Kelly went 10-2 with a 2.18 ERA in his last 15 outings after joining the rotation on July 6. He halted the Cardinals' worst losing streak at seven games with six scoreless innings of three-hit ball against Pittsburgh on Aug. 1. Kelly snapped a three-game skid with a victory over the Pirates one month later, and seven of his 10 wins were immediately following a St. Louis loss.
Tale of the Tape: Game 3
|2013 regular season|
|Overall: 37 G, 15 GS, 10-5, 2.69 ERA, 44 BB, 79 SO||Overall: 26 GS, 16-8, 3.02 ERA, 63 BB, 163 SO|
|Key stat: Kelly posted a 2.07 ERA on the road in the regular season.||Key stat: Liriano went 8-1 with a 1.47 ERA at PNC Park this season.|
|At PNC Park|
|2013: 3 G, 2 GS, 2-0, 0.64 ERA
Career: 3 G, 2 GS, 2-0, 0.64 ERA
|2013: 11 GS, 8-1, 1.47 ERA
Career: 13 GS, 9-1, 1.55 ERA
|Against this opponent|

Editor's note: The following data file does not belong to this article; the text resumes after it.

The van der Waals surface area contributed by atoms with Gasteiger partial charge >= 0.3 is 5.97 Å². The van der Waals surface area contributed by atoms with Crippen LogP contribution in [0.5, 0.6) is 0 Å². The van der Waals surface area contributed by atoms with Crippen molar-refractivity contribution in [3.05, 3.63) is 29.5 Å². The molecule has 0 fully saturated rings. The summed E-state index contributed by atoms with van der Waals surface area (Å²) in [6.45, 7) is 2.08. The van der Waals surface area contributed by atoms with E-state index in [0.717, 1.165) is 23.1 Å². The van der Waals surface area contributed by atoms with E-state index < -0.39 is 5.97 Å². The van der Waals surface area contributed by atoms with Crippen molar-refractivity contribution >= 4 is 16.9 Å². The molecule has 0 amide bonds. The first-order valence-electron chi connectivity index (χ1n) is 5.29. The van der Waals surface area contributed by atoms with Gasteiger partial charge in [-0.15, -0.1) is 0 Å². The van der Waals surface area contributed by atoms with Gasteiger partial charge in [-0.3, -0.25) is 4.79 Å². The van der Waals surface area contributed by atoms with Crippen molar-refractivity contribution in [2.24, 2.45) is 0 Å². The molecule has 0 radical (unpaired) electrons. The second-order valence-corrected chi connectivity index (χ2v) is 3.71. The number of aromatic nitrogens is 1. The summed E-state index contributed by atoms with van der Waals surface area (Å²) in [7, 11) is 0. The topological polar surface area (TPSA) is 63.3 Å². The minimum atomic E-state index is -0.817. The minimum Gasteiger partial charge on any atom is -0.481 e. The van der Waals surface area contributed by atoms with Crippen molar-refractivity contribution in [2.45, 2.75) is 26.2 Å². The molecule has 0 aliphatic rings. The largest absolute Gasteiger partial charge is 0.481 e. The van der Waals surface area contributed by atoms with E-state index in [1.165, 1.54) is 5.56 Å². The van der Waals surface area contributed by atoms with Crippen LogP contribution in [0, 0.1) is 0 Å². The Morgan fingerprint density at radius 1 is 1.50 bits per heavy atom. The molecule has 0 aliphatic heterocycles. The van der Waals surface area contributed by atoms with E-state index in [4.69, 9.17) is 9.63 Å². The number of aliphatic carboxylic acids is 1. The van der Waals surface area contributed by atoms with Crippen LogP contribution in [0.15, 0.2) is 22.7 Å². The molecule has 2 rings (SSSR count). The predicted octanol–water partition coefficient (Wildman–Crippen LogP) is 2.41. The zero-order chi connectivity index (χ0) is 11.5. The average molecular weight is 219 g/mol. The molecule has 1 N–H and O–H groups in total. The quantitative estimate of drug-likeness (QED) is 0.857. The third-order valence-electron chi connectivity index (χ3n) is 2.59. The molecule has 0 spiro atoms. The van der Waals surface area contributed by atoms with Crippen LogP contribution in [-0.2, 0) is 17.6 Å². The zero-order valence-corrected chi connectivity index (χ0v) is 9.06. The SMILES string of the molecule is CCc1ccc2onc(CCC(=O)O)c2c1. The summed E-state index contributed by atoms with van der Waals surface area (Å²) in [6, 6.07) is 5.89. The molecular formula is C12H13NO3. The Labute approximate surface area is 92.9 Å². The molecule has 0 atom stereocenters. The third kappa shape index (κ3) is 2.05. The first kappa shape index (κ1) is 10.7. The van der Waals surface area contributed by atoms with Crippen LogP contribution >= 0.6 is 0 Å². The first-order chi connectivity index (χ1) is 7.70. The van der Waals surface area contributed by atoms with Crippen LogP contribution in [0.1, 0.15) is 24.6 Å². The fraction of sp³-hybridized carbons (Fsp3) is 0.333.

|2013: 6 G, 3 GS, 3-1, 2.53 ERA
Career: 8 G, 4 GS, 3-2, 3.38 ERA
|2013: 3 GS, 3-0, 0.75 ERA
Career: 4 GS, 4-0, 1.16 ERA
|Loves to face: Neil Walker, 2-for-11, 3 K
Hates to face: Russell Martin, 3-for-4, HR
|Loves to face: David Freese, 0-for-8
Hates to face: Matt Holliday, 4-for-10, 2B
|Why he'll win: In his three starts against the Pirates this season, Kelly allowed two runs in 18 innings (1.00 ERA).||Why he'll win: In four career starts, Liriano has won every time he's faced the Cardinals, posting a 1.16 ERA.|
|Pitcher beware: The Pirates are averaging 5.6 runs per game over their last five contests at PNC Park.||Pitcher beware: Liriano has a 4.50 ERA (13 earned runs in 26 innings) in the first inning this season.|